RING, Red Orb/Cryo/Arxel Tribe

What: Myst-esque "interactive movie" with a Wagnerian theme. Details: What could go wrong in a product with lavish graphics and animation, music written by one of the most famous Western composers and a plot based on an ancient Norse legend? Everything, if the designers forget to build in a game. Ring's four CDs are an unsatisfying experience for both the gamer and the music connoisseur. (For those unfamiliar with Wagner's Ring Cycle, this massive opera, usually performed over four days, tells the story of the Ring of the Nibelungen, which can give the man wearing it fabulous wealth and power -- at the price of his renouncing love.) Ring takes the player, who wanders around freely in a Myst-type interface, through the four parts of the opera in quests that may be played in any order. But the plot is not presented clearly for those unfamiliar with King Alberich and his ilk, and these quests leave the player few choices and few chances to solve puzzles with cleverness rather than simple trial and error. The music, from the Sir George Solti recording of the opera, is excellent, but it's been altered to loop endlessly as background material. Worse yet, all dialogue here is straight talk, not singing. Bottom line: Save your money for the libretto. -- Nelson Hernandez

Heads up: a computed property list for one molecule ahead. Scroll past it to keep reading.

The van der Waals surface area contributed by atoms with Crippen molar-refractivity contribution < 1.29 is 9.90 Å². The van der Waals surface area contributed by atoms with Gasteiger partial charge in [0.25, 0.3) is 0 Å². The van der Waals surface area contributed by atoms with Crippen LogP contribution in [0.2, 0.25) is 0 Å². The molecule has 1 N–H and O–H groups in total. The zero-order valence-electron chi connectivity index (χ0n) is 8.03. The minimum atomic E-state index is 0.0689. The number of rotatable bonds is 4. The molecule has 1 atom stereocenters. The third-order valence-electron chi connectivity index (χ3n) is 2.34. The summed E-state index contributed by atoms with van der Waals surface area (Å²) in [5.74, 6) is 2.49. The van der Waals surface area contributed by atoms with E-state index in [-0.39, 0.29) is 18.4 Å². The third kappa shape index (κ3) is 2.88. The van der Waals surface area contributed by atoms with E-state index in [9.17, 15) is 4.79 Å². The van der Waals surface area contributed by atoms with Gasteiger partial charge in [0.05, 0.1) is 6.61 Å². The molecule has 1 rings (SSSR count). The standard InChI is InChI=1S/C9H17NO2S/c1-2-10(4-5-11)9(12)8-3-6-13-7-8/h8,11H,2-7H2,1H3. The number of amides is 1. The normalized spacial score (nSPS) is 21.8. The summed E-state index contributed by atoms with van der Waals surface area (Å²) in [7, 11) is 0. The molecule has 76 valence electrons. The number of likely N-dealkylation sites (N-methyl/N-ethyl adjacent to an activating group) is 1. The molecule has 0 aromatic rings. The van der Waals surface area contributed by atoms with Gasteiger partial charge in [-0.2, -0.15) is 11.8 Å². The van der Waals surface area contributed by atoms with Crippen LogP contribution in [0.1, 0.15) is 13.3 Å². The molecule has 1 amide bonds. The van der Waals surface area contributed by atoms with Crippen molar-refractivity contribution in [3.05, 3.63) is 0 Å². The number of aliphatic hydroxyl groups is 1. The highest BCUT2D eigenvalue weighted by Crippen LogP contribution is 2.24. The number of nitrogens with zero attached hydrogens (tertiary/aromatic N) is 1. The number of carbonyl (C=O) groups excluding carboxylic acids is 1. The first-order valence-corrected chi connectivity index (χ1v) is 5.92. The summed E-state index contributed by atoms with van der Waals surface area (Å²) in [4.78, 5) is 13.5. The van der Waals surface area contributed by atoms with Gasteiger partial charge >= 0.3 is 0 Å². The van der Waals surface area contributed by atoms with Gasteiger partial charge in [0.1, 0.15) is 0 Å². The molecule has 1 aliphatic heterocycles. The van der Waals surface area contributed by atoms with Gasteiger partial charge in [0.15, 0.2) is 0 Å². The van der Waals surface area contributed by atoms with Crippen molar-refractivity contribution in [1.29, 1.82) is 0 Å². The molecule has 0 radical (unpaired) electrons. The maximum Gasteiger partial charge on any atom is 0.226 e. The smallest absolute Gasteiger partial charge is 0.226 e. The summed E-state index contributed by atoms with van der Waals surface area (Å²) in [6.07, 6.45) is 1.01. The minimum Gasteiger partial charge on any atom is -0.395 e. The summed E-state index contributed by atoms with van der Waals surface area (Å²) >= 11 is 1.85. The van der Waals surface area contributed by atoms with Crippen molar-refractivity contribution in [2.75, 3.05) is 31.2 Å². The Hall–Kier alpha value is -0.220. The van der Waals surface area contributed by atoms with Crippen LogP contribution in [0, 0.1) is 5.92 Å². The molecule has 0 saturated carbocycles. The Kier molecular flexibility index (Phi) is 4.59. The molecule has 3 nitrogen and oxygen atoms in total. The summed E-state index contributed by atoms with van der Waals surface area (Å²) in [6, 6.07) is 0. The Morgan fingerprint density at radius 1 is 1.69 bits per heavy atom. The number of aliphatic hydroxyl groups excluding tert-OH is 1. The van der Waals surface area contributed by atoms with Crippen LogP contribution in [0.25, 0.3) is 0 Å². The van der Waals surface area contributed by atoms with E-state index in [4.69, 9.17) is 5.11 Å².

Win 95-98, $40

LANDER, Psygnosis

What: 3-D update of the classic Lunar Lander game. Details: Pysgnosis' first foray into DVD-ROM doesn't do much to make the DVD drives on most new computers any more useful; all that extra storage space gets you is sharper visuals in the video sequences (but these clips are lame in the first place) and Dolby Digital 5.1 surround sound (how many people have six speakers plugged into their computers?). Fortunately, the game includes a CD-ROM version in the box as well. Unfortunately, it requires a 3-D graphics accelerator card, which makes little sense given that this game doesn't appear to be particularly graphics-intensive. At least gameplay itself is generally solid: Unlike the simple, 2-D original, Lander -- no longer confined to the moon -- challenges players to complete such tasks as navigating amid enemy fire while using a tractor beam to retrieve a downed satellite, with additional complicating factors such as varying atmospheric conditions and gravity on different planets to keep things even more interesting. The game is keyboard friendly, but using a gamepad controller yielded better results; it also offers multiplayer options for up to eight competitors. However, while the game is certainly not a crash landing, the final product (which has suffered months of delays) just doesn't justify the DVD or 3-D accelerator requirements. Bottom line: It's a good thing Pysgnosis isn't charging much for this. -- John Gaudiosi

Win 95-98, $30